Write things.  Do things.  Finish things.  You’ll be glad you did.

Crossing the Line: Why Feeding the Trolls Can Turn You Into Something Even Worse

Screen Shot 2014-10-18 at 3.17.21 PMThe Internet is abuzz with conversation today about an article published in The Guardian yesterday by young adult author Kathleen Hale entitled “‘Am I being catfished?’ An author confronts her number one online critic.”   The article, which is the story of how Hale attempted to confront in person the author of an extremely negative review of her debut novel No One Else Can Have You, is a surprisingly gripping read, and I’m not surprised that it’s spurred the amount of debate (on Twitter and elsewhere) that it has.

At its heart the debate is merely one of choosing sides: who was the greater sinner, here–Hale, or the person behind the Internet persona/catfish who identified herself as “Blythe Harris” (a faker sounding name, I’ve never heard, incidentally)?

Immediately after finishing the article, my sympathies were, for the most part, for Ms. Hale: while I don’t approve of her decision to confront the woman in the way that she did, I do understand, as a writer, the desire to do so.  Ms. “Harris” posted a review on a popular, powerful review website (Goodreads) that was both aggressively negative and, from Hale’s perspective, also inaccurate.  Stepping back from the situation though, I realized that my own biases as an author were probably getting in the way of recognizing the fundamentally immature and inappropriate nature of her response to the situation.  Looking on Twitter to find many people supporting the catfish over the author, I found my own internal compass jerking sharply from one side to another before landing, uncomfortably, in the middle.

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The Pizza Hut Salad Bar Experience That Is Ello

optimizedSo I’m on Ello now.  A Twitter acquaintance had a spare invite and sent it my way.  The experience to this point has been kind of dull, aside from the general excitement inherent in trying out a new app.  I sent an invite, in turn, to another Twitter friend of mine, who used Ello for a few days before asking me what I thought of it.  I said I thought it was barely functional and thus not terribly useful at the moment.  He didn’t find the user experience very intuitive, and then had this to say:

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You can find me on Ello at  I’ve got a couple of invites left.  If anyone’s interested, let me know in the comments.

The Road Goes Ever On


I always think of Tolkien in the fall.  It is a season for adventure, a season with brisk air and beautiful landscapes–perfect walking weather.  The time of year that you venture out with a sweater on and walk for hours through the fields, knowing all the while that the chill of the dew on the grass and the crisp autumn winds will be mitigated by the fire back home and a cup of something warm.  It’s the season when both Bilbo and Frodo set out on their respective adventures, the season when even the homeliest of hobbits feels the gentle heat of longing in their blood.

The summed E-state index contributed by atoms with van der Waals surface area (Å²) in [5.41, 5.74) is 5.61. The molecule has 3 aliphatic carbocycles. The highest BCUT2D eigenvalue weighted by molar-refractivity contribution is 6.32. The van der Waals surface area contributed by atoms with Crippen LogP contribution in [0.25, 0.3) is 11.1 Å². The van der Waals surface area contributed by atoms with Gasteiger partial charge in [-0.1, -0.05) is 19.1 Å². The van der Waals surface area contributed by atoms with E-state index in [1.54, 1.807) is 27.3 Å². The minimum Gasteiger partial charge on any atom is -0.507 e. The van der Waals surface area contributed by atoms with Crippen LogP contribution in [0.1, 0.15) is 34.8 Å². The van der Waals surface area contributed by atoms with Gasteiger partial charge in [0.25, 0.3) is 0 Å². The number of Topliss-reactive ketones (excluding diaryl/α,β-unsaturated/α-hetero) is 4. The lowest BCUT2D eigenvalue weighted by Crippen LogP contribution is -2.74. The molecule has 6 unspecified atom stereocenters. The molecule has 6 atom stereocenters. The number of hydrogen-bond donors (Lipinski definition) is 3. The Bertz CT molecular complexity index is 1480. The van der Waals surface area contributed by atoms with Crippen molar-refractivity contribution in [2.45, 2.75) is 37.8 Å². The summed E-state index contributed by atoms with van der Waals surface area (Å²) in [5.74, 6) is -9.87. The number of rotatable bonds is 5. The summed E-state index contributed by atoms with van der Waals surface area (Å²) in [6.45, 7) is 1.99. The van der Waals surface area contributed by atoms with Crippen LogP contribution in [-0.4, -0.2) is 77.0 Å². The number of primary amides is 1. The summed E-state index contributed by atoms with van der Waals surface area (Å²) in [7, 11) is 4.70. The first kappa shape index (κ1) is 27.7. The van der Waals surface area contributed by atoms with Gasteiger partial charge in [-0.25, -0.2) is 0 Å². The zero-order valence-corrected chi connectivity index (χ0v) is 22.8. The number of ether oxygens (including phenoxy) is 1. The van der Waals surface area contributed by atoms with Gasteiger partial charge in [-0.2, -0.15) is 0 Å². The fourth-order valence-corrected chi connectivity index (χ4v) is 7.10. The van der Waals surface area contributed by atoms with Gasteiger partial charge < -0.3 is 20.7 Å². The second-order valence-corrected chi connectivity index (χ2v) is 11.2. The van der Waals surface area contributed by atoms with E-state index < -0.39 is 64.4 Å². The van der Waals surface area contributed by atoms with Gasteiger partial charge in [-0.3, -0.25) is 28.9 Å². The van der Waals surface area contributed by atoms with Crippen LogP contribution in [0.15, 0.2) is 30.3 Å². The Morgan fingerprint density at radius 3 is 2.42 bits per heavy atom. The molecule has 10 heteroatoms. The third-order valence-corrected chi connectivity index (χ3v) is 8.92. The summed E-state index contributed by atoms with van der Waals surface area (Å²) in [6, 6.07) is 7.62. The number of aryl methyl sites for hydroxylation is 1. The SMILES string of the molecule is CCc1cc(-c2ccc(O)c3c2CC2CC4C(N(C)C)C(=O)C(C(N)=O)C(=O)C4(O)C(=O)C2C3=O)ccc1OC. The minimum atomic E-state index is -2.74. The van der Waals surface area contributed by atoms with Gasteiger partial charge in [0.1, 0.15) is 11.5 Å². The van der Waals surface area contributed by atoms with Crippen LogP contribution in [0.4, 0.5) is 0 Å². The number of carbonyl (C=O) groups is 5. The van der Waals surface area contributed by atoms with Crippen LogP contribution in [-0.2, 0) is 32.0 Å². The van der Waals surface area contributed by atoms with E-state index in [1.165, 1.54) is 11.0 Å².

I most often reread The Lord of the Rings during the fall for this reason.  In that spirit, and in the spirit of romantic adventurers everywhere, one of my favorite of Tolkien’s poems/songs* to whet your appetite for the ever-moving road:

Roads go ever ever on,
Over rock and under tree,
By caves where never sun has shone,
By streams that never find the sea;
Over snow by winter sown,
And through the merry flowers of June,
Over grass and over stone,
And under mountains in the moon.

Roads go ever ever on,
Under cloud and under star.
Yet feet that wandering have gone
Turn at last to home afar.
Eyes that fire and sword have seen,
And horror in the halls of stone
Look at last on meadows green,
And trees and hills they long have known.

The Road goes ever on and on
Down from the door where it began.
Now far ahead the Road has gone,
And I must follow, if I can,
Pursuing it with eager feet,
Until it joins some larger way,
Where many paths and errands meet.

The Road goes ever on and on
Down from the door where it began.
Now far ahead the Road has gone,
And I must follow, if I can,
Pursuing it with weary feet,
Until it joins some larger way,
Where many paths and errands meet.
And whither then? I cannot say.

The Road goes ever on and on
Out from the door where it began.
Now far ahead the Road has gone.
Let others follow, if they can!
Let them a journey new begin.
But I at last with weary feet
Will turn towards the lighted inn,
My evening-rest and sleep to meet.

Still ’round the corner there may wait
A new road or secret gate;
And though I oft have passed them by,
A day will come at last when I
Shall take the hidden paths that run
West of the Moon, East of the Sun.


* This is a synthesis of several different versions and stanzas of the song, which is sung by various characters at various times throughout both The Hobbit and The Lord of the Rings.  Like the Road itself, the song changes, depending upon who’s doing the singing, and where they are when they’re singing it.  After all, “[i]t’s a dangerous business…going out your door. You step onto the road, and if you don’t keep your feet, there’s no knowing where you might be swept off to.”